During his visit to London to consult with the British Prime Minister Stanley Baldwin and Foreign Secretary Sir Anthony Eden, Flandin carried out “the performance of a lifetime”, in which he expressed a great deal of outrage at the German move, stated quite openly that France was prepared to go to war over the issue, and strongly criticized his British hosts for the demands for French “restraint” while not offering to do anything for French sécurité. As intended by Flandin, Eden was opposed to the French taking military action, and appealed for French “restraint”. Not aware of what Flandin was attempting to do, French military officials urged the government to tell Flandin to tone down his language. In the face of Flandin’s tactics, on March 19, 1936 the British government made a vague statement linking British security to French security, and for the first time since World War I agreed to Anglo-French staff talks, albeit of very limited scope. Though disappointed with the British offers, which the French felt were too little, the French nonetheless considered the pledges of British support gained in 1936 to be a worthwhile achievement, especially given that for economic reasons mobilization was not considered a realistic option in 1936. Those French officials such as René Massigli who believed in the idea of an Anglo-French alliance as the best way of stopping German expansionism expressed a great deal of disappointment that Britain was not prepared to do more for French sécurité. As part of an effort to secure more in the way of the long-desired “continental commitment” that had been a major goal of French foreign policy since 1919, Gamelin told the British military attaché that:

France could fight its own battles and also send some immediate reinforcements to Belgium, but only if it was known for sure that a British Expeditionary Force was on the way. The lack of such a force would mean that France might have to reconsider its commitments in Belgium and the leave the latter to fend for itself… Such action would mean conceding to Germany potential air bases, and facilities for air raids against England, to which we could scarcely be indifferent.

The generalissimo of the French Army, General Gamelin, told the French government that if France countered the German forces and this caused a long war, France would be unable to win fighting alone and therefore would need British assistance. The French Government, with an upcoming general election in mind, decided against general mobilization of the French Army. The remilitarization removed the last hold France had over Germany and therefore ended the security France had gained from the Treaty of Versailles. As long as the Rhineland was demilitarized, the French could easily re-occupy the area and threaten the economically important Ruhr industrial area which was liable to French invasion if France believed the situation in Germany ever became a threat.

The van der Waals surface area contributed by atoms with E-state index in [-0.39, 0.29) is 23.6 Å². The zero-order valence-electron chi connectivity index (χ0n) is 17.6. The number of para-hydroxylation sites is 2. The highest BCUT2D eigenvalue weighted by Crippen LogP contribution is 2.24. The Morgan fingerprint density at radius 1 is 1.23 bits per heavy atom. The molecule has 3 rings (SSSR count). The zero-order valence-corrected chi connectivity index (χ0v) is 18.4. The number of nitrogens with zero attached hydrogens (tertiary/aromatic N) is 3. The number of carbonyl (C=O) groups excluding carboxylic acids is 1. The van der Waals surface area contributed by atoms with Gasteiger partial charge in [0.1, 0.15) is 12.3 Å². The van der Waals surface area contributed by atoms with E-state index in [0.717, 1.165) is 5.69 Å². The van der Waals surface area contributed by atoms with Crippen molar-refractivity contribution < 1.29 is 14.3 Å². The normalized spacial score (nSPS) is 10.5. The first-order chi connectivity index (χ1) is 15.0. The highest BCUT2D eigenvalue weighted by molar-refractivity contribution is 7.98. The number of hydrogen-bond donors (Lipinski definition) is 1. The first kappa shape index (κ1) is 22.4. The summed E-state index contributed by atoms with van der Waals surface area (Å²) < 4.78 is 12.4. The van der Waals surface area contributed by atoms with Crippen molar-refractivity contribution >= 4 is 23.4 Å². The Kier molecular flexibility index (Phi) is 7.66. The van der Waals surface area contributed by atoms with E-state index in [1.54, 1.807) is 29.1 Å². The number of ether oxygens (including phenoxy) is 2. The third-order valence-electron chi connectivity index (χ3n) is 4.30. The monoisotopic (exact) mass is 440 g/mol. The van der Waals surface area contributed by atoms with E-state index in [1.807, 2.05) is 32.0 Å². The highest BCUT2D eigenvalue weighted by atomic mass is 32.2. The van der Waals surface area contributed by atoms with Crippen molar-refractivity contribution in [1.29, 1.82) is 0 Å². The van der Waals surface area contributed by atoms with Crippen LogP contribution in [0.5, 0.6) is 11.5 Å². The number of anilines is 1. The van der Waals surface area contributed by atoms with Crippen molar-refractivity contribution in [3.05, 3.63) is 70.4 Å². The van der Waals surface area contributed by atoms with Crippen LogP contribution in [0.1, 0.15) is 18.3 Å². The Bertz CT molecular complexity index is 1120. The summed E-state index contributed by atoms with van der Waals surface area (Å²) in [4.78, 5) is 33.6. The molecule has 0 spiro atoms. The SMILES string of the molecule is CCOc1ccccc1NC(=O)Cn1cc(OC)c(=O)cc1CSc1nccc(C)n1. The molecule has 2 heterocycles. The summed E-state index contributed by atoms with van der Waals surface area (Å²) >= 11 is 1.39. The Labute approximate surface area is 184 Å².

United Kingdom

The reaction in Britain was mixed, but they did not generally regard the remilitarization as harmful. Lord Lothian famously said it was no more than the Germans walking into their own backyard. George Bernard Shaw similarly claimed it was no different than if Britain had reoccupied Portsmouth. In his diary entry for 23 March, Harold Nicolson MP noted that “the feeling in the House [of Commons] is terribly pro-German, which means afraid of war”. During the Rhineland crisis of 1936, no public meetings or rallies were held anywhere in protest at the remilitarization of the Rhineland, and instead there were several “peace” rallies where it was demanded that Britain not use war to resolve the crisis.

The Prime Minister Stanley Baldwin claimed, with tears in his eyes, that Britain lacked the resources to enforce her treaty guarantees and that public opinion would not stand for military force anyway. The British Foreign Secretary, Anthony Eden, discouraged military action by the French and was against any financial or economic sanctions against Germany. Eden instead wanted Germany to pull out all but a symbolic number of troops, the number they said they were going to put in the first place, and then renegotiate. An additional factor that influenced British policy was the lack of the Dominion support. All of the Dominion High Commissioners in London, with South Africa and Canada being especially outspoken in this regard, made it quite clear that they would not go to war to restore the demilitarized status of the Rhineland, and that if Britain did so, she would be on her own. Ever since the Chanak Crisis of 1922, Britain had been keenly conscious that Dominion support could not be automatically assumed, and remembering the huge role the Dominions had played in the victory of 1918 could not consider fighting another major war without Dominion support.